Last edited by Adak; 12-08-2008 at 04:50 AM.

  10. #10
    spurious conceit MK27's Avatar
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    Quote Originally Posted by matsp View Post
    Then it comes to "what happens if the user types in 1000 characters when you wanted 30", which is a "fault tolerance matter", and it may not be part of your assignment to make your code "resilient to abuse/misuse".
    What matsp means is that you can specify a maximum length for the input in scanf, so that you don't get a buffer overflow:
    Code:
    char input[64];
    scanf("%63[A-Za-z. ]", input);
    This way, if the user enters more than 63 characters, that input will be truncated. 64 is for the null terminator \0.

    I don't understand what Elysia means by there not being a conversion specifier, I had thought [ ] is a conversion specifier (for strings). I don't know where you would stick an "s" in here to make it better...altho unless Adak has hatched some bizarre deception, the OP has nothing to worry about anyway.
    C programming resources:
    GNU C Function and Macro Index -- glibc reference manual
    The C Book -- nice online learner guide
    Current ISO draft standard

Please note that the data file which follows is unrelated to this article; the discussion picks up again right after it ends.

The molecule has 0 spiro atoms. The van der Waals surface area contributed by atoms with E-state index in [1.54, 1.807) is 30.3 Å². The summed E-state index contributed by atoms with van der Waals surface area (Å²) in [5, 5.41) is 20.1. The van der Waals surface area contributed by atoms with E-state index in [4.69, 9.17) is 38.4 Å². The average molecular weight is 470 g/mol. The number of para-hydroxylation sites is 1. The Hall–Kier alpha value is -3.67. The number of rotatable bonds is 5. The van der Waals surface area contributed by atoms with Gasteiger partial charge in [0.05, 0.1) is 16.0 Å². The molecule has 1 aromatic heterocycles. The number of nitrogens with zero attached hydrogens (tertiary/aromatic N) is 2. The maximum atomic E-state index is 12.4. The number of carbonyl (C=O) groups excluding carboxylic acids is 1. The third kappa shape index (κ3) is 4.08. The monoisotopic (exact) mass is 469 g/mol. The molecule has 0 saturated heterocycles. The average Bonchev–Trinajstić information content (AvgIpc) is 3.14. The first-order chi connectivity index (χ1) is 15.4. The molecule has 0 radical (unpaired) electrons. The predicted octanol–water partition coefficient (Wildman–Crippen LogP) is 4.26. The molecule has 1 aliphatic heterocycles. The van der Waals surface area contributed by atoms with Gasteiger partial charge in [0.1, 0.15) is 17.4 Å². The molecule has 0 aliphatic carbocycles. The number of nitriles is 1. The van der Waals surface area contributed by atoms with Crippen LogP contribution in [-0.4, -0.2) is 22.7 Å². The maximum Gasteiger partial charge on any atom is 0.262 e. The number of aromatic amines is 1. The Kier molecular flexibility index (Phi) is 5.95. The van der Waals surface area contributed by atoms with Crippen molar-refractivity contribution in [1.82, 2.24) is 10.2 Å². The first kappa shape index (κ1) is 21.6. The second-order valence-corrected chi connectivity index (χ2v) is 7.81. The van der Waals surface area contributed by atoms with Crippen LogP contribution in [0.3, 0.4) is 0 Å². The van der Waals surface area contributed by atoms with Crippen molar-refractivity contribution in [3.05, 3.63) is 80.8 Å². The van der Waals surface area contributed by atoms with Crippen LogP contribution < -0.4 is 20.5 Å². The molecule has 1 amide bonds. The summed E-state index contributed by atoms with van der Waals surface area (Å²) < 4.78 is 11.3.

CCAN -- new CPAN like open source library repository
    3 (different) GNU debugger tutorials: #1 -- #2 -- #3
    cpwiki -- our wiki on sourceforge

  11. #11
    C++まいる!Cをこわせ! Elysia's Avatar
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    Quote Originally Posted by MK27 View Post
    ...I had thought [ ] is a conversion specifier (for strings). I don't know where you would stick an "s" in here to make it better...
    Maybe it is. scanf is just too complex to know perfectly.
    Besides, I do not use scanf at all.
    Quote Originally Posted by Adak View Post
    io.h certainly IS included in some modern compilers. It is no longer part of the standard for C, but it is nevertheless, included in the very latest Pelles C versions.
    Quote Originally Posted by Salem View Post
    You mean it's included as a crutch to help ancient programmers limp along without them having to relearn too much.

    Outside of your DOS world, your header file is meaningless.